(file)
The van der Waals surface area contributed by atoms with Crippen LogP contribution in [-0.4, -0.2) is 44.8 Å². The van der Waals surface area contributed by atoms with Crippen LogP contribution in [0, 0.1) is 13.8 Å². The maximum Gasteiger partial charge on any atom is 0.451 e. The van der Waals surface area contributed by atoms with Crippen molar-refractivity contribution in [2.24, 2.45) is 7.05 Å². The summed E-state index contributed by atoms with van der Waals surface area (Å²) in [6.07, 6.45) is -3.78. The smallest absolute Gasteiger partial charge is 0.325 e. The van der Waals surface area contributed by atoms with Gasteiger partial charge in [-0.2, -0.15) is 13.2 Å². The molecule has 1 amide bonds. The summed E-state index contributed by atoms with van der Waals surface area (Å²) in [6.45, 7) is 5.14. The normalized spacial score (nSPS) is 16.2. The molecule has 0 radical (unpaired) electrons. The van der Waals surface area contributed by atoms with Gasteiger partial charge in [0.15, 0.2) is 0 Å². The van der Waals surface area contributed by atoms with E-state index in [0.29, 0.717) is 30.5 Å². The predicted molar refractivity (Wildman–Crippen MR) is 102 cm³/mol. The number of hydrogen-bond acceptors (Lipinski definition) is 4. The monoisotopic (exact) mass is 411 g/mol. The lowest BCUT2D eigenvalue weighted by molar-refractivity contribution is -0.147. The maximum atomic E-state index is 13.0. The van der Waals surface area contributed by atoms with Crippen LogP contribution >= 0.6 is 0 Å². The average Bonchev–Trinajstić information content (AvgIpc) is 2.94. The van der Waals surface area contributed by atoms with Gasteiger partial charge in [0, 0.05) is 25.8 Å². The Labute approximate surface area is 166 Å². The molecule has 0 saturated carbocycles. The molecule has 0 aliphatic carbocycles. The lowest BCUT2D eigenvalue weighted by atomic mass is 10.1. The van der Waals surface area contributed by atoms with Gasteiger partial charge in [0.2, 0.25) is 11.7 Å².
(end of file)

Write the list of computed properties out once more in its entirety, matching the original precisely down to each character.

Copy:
The van der Waals surface area contributed by atoms with Crippen LogP contribution in [-0.4, -0.2) is 44.8 Å². The van der Waals surface area contributed by atoms with Crippen LogP contribution in [0, 0.1) is 13.8 Å². The maximum Gasteiger partial charge on any atom is 0.451 e. The van der Waals surface area contributed by atoms with Crippen molar-refractivity contribution in [2.24, 2.45) is 7.05 Å². The summed E-state index contributed by atoms with van der Waals surface area (Å²) in [6.07, 6.45) is -3.78. The smallest absolute Gasteiger partial charge is 0.325 e. The van der Waals surface area contributed by atoms with Gasteiger partial charge in [-0.2, -0.15) is 13.2 Å². The molecule has 1 amide bonds. The summed E-state index contributed by atoms with van der Waals surface area (Å²) in [6.45, 7) is 5.14. The normalized spacial score (nSPS) is 16.2. The molecule has 0 radical (unpaired) electrons. The van der Waals surface area contributed by atoms with Gasteiger partial charge in [0.15, 0.2) is 0 Å². The van der Waals surface area contributed by atoms with E-state index in [0.29, 0.717) is 30.5 Å². The predicted molar refractivity (Wildman–Crippen MR) is 102 cm³/mol. The number of hydrogen-bond acceptors (Lipinski definition) is 4. The monoisotopic (exact) mass is 411 g/mol. The lowest BCUT2D eigenvalue weighted by molar-refractivity contribution is -0.147. The maximum atomic E-state index is 13.0. The van der Waals surface area contributed by atoms with Crippen LogP contribution >= 0.6 is 0 Å². The average Bonchev–Trinajstić information content (AvgIpc) is 2.94. The van der Waals surface area contributed by atoms with Gasteiger partial charge in [0, 0.05) is 25.8 Å². The Labute approximate surface area is 166 Å². The molecule has 0 saturated carbocycles. The molecule has 0 aliphatic carbocycles. The lowest BCUT2D eigenvalue weighted by atomic mass is 10.1. The van der Waals surface area contributed by atoms with Gasteiger partial charge in [0.2, 0.25) is 11.7 Å².